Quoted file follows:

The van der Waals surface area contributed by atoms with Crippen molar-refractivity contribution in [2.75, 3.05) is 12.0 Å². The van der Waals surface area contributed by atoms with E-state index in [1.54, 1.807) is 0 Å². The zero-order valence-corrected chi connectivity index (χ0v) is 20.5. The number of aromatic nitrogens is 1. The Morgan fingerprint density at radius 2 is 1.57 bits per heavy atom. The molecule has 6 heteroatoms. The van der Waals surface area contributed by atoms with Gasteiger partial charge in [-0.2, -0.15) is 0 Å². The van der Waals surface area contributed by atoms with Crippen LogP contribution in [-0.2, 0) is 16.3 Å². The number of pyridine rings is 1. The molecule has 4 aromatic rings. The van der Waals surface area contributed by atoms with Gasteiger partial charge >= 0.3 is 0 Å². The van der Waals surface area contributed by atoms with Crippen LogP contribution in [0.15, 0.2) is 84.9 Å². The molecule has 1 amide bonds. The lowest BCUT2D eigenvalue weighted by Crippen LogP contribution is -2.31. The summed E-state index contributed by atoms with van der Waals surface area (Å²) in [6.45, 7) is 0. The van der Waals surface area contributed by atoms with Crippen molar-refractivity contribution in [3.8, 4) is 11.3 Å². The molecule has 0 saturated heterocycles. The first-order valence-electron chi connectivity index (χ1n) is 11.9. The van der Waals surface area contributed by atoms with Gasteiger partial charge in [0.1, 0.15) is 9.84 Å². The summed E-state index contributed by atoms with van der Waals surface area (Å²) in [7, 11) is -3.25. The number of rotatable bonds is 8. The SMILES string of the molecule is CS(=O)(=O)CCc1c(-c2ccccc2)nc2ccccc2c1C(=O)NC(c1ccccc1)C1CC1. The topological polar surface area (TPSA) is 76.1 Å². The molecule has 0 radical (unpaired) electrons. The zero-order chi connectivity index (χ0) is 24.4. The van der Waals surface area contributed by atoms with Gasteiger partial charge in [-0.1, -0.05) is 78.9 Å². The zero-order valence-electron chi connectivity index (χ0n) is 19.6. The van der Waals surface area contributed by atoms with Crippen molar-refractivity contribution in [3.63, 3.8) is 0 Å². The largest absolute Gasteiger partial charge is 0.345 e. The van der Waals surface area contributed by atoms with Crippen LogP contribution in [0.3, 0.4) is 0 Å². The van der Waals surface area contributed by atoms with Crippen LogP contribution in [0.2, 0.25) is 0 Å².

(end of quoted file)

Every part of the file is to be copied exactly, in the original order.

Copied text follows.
The van der Waals surface area contributed by atoms with Crippen molar-refractivity contribution in [2.75, 3.05) is 12.0 Å². The van der Waals surface area contributed by atoms with E-state index in [1.54, 1.807) is 0 Å². The zero-order valence-corrected chi connectivity index (χ0v) is 20.5. The number of aromatic nitrogens is 1. The Morgan fingerprint density at radius 2 is 1.57 bits per heavy atom. The molecule has 6 heteroatoms. The van der Waals surface area contributed by atoms with Gasteiger partial charge in [-0.2, -0.15) is 0 Å². The van der Waals surface area contributed by atoms with Crippen LogP contribution in [-0.2, 0) is 16.3 Å². The number of pyridine rings is 1. The molecule has 4 aromatic rings. The van der Waals surface area contributed by atoms with Gasteiger partial charge >= 0.3 is 0 Å². The van der Waals surface area contributed by atoms with Crippen LogP contribution in [0.15, 0.2) is 84.9 Å². The molecule has 1 amide bonds. The lowest BCUT2D eigenvalue weighted by Crippen LogP contribution is -2.31. The summed E-state index contributed by atoms with van der Waals surface area (Å²) in [6.45, 7) is 0. The van der Waals surface area contributed by atoms with Crippen molar-refractivity contribution in [3.8, 4) is 11.3 Å². The molecule has 0 saturated heterocycles. The first-order valence-electron chi connectivity index (χ1n) is 11.9. The van der Waals surface area contributed by atoms with Gasteiger partial charge in [0.1, 0.15) is 9.84 Å². The summed E-state index contributed by atoms with van der Waals surface area (Å²) in [7, 11) is -3.25. The number of rotatable bonds is 8. The SMILES string of the molecule is CS(=O)(=O)CCc1c(-c2ccccc2)nc2ccccc2c1C(=O)NC(c1ccccc1)C1CC1. The topological polar surface area (TPSA) is 76.1 Å². The molecule has 0 radical (unpaired) electrons. The zero-order chi connectivity index (χ0) is 24.4. The van der Waals surface area contributed by atoms with Gasteiger partial charge in [-0.1, -0.05) is 78.9 Å². The zero-order valence-electron chi connectivity index (χ0n) is 19.6. The van der Waals surface area contributed by atoms with Crippen molar-refractivity contribution in [3.63, 3.8) is 0 Å². The largest absolute Gasteiger partial charge is 0.345 e. The van der Waals surface area contributed by atoms with Crippen LogP contribution in [0.3, 0.4) is 0 Å². The van der Waals surface area contributed by atoms with Crippen LogP contribution in [0.2, 0.25) is 0 Å².